When we landed in Kuwait, I was finally able to call home. My parents and family received notification late the night before and were anxious to know where I was and how I was doing. Surrounded by soldiers, but yet still this was the loneliest I had ever felt in my life. From Kuwait, it is over 6,000-miles to home, with nothing connecting us except a couple short phone calls.
The circumstances allowed for me to move up on the flight list to return to the US, so I left the same day. That was fortunate for me because a number of other soldiers were waiting several days for a flight. The return flight home included a layover in Europe, then a stop in Atlanta. In Atlanta, returning soldiers are usually greeted by supporters, which on any other day would have been a pleasure. That day though I didn’t want to talk to anyone – I didn’t want to be thanked for my service or even acknowledged for that matter. I considered ditching my uniform and buying some civilian clothes for the rest of the trip home.
If I thought the attention in Atlanta was bad, it was nothing compared to when I finally landed at home in Connecticut. There were reporters from every local newspaper and television station at the airport and in front of my parent’s house. My initial thought – and what I was conditioned to think about the media – was “F” those people (to put it lightly). The disbelief I had, was turning to anger at people were just doing their job and who I had no reason to be angry at.
But then I thought if someone doesn’t talk to the media about my brother, how will anyone know who he was? Will his memory die too just because I was too stubborn to speak with the media?
Tone down the celebration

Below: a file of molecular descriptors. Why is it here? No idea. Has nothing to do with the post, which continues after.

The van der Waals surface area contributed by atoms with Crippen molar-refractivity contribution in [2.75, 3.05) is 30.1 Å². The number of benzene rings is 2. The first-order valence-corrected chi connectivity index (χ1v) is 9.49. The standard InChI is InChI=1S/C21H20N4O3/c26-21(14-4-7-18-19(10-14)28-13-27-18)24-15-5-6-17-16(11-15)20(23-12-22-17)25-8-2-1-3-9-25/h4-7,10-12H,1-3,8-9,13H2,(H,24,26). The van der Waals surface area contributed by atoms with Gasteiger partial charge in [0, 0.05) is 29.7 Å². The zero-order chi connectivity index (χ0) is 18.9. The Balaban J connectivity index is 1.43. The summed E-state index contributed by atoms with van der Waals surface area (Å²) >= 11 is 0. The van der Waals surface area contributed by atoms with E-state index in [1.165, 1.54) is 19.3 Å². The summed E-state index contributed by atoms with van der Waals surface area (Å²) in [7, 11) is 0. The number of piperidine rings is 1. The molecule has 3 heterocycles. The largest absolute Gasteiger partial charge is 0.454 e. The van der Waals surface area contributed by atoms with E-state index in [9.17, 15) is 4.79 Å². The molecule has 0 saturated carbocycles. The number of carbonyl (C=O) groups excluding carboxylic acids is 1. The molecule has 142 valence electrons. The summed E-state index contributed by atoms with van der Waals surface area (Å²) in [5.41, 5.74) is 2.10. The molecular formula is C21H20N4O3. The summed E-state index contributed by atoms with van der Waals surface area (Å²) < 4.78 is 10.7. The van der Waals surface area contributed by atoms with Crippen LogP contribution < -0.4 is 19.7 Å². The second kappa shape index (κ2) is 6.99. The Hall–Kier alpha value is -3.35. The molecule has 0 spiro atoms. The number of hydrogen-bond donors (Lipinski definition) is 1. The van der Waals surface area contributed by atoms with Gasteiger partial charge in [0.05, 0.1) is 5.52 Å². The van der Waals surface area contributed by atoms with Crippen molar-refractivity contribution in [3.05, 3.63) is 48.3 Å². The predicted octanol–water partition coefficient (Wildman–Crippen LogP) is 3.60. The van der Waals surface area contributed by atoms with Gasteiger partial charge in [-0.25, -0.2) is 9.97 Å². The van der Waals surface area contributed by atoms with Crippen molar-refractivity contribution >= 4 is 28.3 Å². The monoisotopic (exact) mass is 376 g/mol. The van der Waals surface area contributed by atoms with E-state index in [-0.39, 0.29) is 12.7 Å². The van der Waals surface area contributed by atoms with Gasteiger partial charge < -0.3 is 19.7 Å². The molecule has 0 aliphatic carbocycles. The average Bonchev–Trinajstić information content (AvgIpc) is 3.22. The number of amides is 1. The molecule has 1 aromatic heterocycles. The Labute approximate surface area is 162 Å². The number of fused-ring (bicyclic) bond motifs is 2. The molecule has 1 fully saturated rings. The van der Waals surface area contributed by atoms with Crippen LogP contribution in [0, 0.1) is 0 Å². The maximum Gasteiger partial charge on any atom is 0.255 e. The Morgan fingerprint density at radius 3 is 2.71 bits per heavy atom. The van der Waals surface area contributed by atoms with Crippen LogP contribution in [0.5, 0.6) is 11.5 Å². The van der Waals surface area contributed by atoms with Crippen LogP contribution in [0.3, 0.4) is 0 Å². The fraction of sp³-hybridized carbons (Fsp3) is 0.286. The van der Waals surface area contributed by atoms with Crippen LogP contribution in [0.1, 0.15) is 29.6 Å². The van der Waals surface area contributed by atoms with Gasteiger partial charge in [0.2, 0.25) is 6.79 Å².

Why I’m writing this today is to ask for your help. If you’ve read this far, I’d like to ask that you use Memorial Day to honor the memory of the men and women who have paid the ultimate sacrifice for our freedom.
I don’t care what your feelings are about war no matter where on the spectrum you fall. Whether you think we should nuke our enemies or are on the side of appeasement, I’m glad you are able to have your opinions and can be vocal about them. I certainly enjoy that freedom.
Regardless of your position, please understand that the service members killed are real people. They have real families. They had dreams for their future.
The United States did away with the draft after Vietnam. That means that every single service member killed after that time did so knowing what they signed up for and did so voluntarily. For that, I think we owe a great deal of gratitude to those who did not make it back to their loved ones. Regardless of whether or not someone volunteered to serve, we still owe them our thanks for doing what we, as a country, asked of them in our time of need.
Gratitude on Memorial Day should be reserved for the service members who are no longer with us. As a Veteran, I’m used to being thanked for my service and usually I appreciate it. On Memorial Day though I don’t want to hear it. It’s like nails on a big ass chalkboard. That day is not about us – we’re still here – and thanking us on Memorial Day just stings. It’s like taking credit for something you didn’t earn.
But, please take a moment this weekend to honor those who sacrificed so much so that you may be free. Remember this as a solemn occasion, and pray for them and their loved ones.